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The destruction of traditional retail

Le Bon Marché à Paris (1875)

A steady stream of news stories is trying to convince us that online is killing retail, that online has an unfair advantage and show rooming is evil. There’s some handwaving around omni-channel and claims that that if you sharpen your approach a bit then you will be able to stand out from the online crowd and stay alive, but it’s all a distraction. The problem is that ‘retail’ is just not something we need as much as we used to.

It’s not that we no longer need retail stores. We don’t, however, need as many of them as we have today.

Retail stores serve many purposes, but the most common is to be the last stage in someone else’s supply chain. This role – the retail store that is little more than a convenient place to make a purchase – is dying.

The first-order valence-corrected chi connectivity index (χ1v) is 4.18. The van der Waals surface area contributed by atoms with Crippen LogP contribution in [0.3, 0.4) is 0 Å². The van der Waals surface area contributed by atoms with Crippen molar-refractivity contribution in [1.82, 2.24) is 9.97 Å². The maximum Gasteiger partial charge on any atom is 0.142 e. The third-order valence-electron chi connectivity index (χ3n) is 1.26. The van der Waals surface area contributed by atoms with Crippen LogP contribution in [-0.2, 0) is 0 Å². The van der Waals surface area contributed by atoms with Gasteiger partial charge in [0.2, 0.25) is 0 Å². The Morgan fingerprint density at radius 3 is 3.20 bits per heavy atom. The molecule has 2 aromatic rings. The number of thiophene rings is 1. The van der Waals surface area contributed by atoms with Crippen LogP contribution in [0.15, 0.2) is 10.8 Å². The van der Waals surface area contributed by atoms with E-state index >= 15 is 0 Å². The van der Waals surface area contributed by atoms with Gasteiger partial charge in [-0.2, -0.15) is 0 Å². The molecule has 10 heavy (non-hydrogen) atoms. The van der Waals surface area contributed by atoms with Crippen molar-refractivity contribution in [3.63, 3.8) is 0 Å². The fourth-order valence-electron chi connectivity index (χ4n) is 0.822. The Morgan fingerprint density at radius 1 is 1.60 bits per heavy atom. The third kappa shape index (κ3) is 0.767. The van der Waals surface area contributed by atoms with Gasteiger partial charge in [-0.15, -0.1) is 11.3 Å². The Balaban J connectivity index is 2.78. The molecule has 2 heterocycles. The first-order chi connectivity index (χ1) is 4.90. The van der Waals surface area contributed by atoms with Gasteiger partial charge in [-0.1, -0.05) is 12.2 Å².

The internet and smartphones mean that we can now shop and purchase when and were we want. We’re no longer forced to pick between the meagre offerings at a nearby store.

Browsing is something we do in a spare moment, sitting in front of the TV with our tablet or via smart phone during our commute on the train. We purchase when we realise that we’ve found something we want or need, where ever we are at the time.

The other uses for local shops and businesses will remain:– community gathering places, restaurants etc. Life for your typical retail store is looking grim though, as they are simply something that we no longer need as much of as we used to.

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